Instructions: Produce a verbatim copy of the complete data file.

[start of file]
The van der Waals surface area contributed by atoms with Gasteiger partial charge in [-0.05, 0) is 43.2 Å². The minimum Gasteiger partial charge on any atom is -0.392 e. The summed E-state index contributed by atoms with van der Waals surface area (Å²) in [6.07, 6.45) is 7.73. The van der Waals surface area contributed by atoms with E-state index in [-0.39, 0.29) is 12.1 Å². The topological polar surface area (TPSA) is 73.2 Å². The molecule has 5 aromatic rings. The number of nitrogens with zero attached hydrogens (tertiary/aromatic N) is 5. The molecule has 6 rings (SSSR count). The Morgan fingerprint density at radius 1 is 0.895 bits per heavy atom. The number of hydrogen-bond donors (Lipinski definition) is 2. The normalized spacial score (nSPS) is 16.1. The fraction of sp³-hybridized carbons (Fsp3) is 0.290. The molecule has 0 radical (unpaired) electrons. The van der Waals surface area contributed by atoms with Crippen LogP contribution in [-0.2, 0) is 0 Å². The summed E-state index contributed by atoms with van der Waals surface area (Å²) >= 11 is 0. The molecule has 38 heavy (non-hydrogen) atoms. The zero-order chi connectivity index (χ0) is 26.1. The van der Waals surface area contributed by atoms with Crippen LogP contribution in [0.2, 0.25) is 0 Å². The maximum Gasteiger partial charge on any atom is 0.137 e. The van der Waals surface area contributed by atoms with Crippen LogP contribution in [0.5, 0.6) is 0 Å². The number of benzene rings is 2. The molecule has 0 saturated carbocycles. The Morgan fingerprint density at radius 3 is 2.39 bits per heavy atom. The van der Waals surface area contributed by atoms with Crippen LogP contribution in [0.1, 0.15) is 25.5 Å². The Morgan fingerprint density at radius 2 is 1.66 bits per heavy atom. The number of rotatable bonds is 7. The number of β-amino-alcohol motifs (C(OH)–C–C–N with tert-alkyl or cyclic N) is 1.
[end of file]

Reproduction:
The van der Waals surface area contributed by atoms with Gasteiger partial charge in [-0.05, 0) is 43.2 Å². The minimum Gasteiger partial charge on any atom is -0.392 e. The summed E-state index contributed by atoms with van der Waals surface area (Å²) in [6.07, 6.45) is 7.73. The van der Waals surface area contributed by atoms with E-state index in [-0.39, 0.29) is 12.1 Å². The topological polar surface area (TPSA) is 73.2 Å². The molecule has 5 aromatic rings. The number of nitrogens with zero attached hydrogens (tertiary/aromatic N) is 5. The molecule has 6 rings (SSSR count). The Morgan fingerprint density at radius 1 is 0.895 bits per heavy atom. The number of hydrogen-bond donors (Lipinski definition) is 2. The normalized spacial score (nSPS) is 16.1. The fraction of sp³-hybridized carbons (Fsp3) is 0.290. The molecule has 0 radical (unpaired) electrons. The van der Waals surface area contributed by atoms with Crippen LogP contribution in [-0.2, 0) is 0 Å². The summed E-state index contributed by atoms with van der Waals surface area (Å²) >= 11 is 0. The molecule has 38 heavy (non-hydrogen) atoms. The zero-order chi connectivity index (χ0) is 26.1. The van der Waals surface area contributed by atoms with Crippen LogP contribution in [0.2, 0.25) is 0 Å². The maximum Gasteiger partial charge on any atom is 0.137 e. The van der Waals surface area contributed by atoms with Crippen LogP contribution in [0.5, 0.6) is 0 Å². The number of benzene rings is 2. The molecule has 0 saturated carbocycles. The Morgan fingerprint density at radius 3 is 2.39 bits per heavy atom. The van der Waals surface area contributed by atoms with Crippen LogP contribution in [0.1, 0.15) is 25.5 Å². The Morgan fingerprint density at radius 2 is 1.66 bits per heavy atom. The number of rotatable bonds is 7. The number of β-amino-alcohol motifs (C(OH)–C–C–N with tert-alkyl or cyclic N) is 1.